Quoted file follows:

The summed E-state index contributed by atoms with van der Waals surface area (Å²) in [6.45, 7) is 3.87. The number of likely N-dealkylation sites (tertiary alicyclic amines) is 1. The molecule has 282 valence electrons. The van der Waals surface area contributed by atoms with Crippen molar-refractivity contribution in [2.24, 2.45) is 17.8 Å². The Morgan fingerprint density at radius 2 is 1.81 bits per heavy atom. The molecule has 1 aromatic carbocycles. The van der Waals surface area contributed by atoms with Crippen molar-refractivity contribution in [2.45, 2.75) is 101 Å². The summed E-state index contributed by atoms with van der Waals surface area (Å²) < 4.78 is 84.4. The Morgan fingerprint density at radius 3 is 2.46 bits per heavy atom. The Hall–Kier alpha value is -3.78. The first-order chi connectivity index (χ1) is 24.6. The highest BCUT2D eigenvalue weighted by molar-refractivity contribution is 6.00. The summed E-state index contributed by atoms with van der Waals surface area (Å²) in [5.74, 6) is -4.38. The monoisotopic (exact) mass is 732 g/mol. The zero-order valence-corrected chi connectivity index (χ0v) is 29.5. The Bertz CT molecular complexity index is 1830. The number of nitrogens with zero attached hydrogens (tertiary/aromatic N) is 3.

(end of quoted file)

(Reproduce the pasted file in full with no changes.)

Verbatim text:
The summed E-state index contributed by atoms with van der Waals surface area (Å²) in [6.45, 7) is 3.87. The number of likely N-dealkylation sites (tertiary alicyclic amines) is 1. The molecule has 282 valence electrons. The van der Waals surface area contributed by atoms with Crippen molar-refractivity contribution in [2.24, 2.45) is 17.8 Å². The Morgan fingerprint density at radius 2 is 1.81 bits per heavy atom. The molecule has 1 aromatic carbocycles. The van der Waals surface area contributed by atoms with Crippen molar-refractivity contribution in [2.45, 2.75) is 101 Å². The summed E-state index contributed by atoms with van der Waals surface area (Å²) < 4.78 is 84.4. The Morgan fingerprint density at radius 3 is 2.46 bits per heavy atom. The Hall–Kier alpha value is -3.78. The first-order chi connectivity index (χ1) is 24.6. The highest BCUT2D eigenvalue weighted by molar-refractivity contribution is 6.00. The summed E-state index contributed by atoms with van der Waals surface area (Å²) in [5.74, 6) is -4.38. The monoisotopic (exact) mass is 732 g/mol. The zero-order valence-corrected chi connectivity index (χ0v) is 29.5. The Bertz CT molecular complexity index is 1830. The number of nitrogens with zero attached hydrogens (tertiary/aromatic N) is 3.